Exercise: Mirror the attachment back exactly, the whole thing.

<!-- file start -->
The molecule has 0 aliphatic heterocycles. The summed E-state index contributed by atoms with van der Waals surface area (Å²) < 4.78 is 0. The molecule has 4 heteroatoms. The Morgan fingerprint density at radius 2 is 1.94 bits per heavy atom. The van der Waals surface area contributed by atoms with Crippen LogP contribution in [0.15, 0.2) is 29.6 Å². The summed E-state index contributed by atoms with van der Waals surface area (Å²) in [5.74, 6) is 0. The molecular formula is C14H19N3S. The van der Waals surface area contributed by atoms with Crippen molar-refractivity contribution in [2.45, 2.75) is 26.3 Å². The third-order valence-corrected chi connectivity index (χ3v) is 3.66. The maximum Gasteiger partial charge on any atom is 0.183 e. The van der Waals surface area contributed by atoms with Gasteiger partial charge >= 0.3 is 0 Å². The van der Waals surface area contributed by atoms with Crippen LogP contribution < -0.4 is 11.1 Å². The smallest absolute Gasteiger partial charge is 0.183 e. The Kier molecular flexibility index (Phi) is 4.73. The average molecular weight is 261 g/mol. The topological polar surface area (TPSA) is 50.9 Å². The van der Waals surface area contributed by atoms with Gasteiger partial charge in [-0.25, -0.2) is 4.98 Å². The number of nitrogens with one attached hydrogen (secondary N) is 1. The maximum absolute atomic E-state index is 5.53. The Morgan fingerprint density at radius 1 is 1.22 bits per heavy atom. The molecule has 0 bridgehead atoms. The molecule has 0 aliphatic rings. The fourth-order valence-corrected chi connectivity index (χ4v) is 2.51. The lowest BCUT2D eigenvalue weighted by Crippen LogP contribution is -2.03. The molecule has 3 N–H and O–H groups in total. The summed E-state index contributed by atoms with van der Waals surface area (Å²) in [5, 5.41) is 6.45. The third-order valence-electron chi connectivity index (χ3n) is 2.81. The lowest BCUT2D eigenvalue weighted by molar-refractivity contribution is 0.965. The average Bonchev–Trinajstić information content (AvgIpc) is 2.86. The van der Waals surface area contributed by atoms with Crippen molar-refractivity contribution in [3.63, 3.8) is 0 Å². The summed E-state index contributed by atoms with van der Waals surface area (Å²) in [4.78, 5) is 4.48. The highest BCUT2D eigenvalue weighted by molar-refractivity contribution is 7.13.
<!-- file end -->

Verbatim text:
The molecule has 0 aliphatic heterocycles. The summed E-state index contributed by atoms with van der Waals surface area (Å²) < 4.78 is 0. The molecule has 4 heteroatoms. The Morgan fingerprint density at radius 2 is 1.94 bits per heavy atom. The van der Waals surface area contributed by atoms with Crippen LogP contribution in [0.15, 0.2) is 29.6 Å². The summed E-state index contributed by atoms with van der Waals surface area (Å²) in [5.74, 6) is 0. The molecular formula is C14H19N3S. The van der Waals surface area contributed by atoms with Crippen molar-refractivity contribution in [2.45, 2.75) is 26.3 Å². The third-order valence-corrected chi connectivity index (χ3v) is 3.66. The maximum Gasteiger partial charge on any atom is 0.183 e. The van der Waals surface area contributed by atoms with Gasteiger partial charge >= 0.3 is 0 Å². The van der Waals surface area contributed by atoms with Crippen LogP contribution < -0.4 is 11.1 Å². The smallest absolute Gasteiger partial charge is 0.183 e. The Kier molecular flexibility index (Phi) is 4.73. The average molecular weight is 261 g/mol. The topological polar surface area (TPSA) is 50.9 Å². The van der Waals surface area contributed by atoms with Gasteiger partial charge in [-0.25, -0.2) is 4.98 Å². The number of nitrogens with one attached hydrogen (secondary N) is 1. The maximum absolute atomic E-state index is 5.53. The Morgan fingerprint density at radius 1 is 1.22 bits per heavy atom. The molecule has 0 bridgehead atoms. The molecule has 0 aliphatic rings. The fourth-order valence-corrected chi connectivity index (χ4v) is 2.51. The lowest BCUT2D eigenvalue weighted by Crippen LogP contribution is -2.03. The molecule has 3 N–H and O–H groups in total. The summed E-state index contributed by atoms with van der Waals surface area (Å²) in [5, 5.41) is 6.45. The third-order valence-electron chi connectivity index (χ3n) is 2.81. The lowest BCUT2D eigenvalue weighted by molar-refractivity contribution is 0.965. The average Bonchev–Trinajstić information content (AvgIpc) is 2.86. The van der Waals surface area contributed by atoms with Crippen molar-refractivity contribution in [3.63, 3.8) is 0 Å². The summed E-state index contributed by atoms with van der Waals surface area (Å²) in [4.78, 5) is 4.48. The highest BCUT2D eigenvalue weighted by molar-refractivity contribution is 7.13.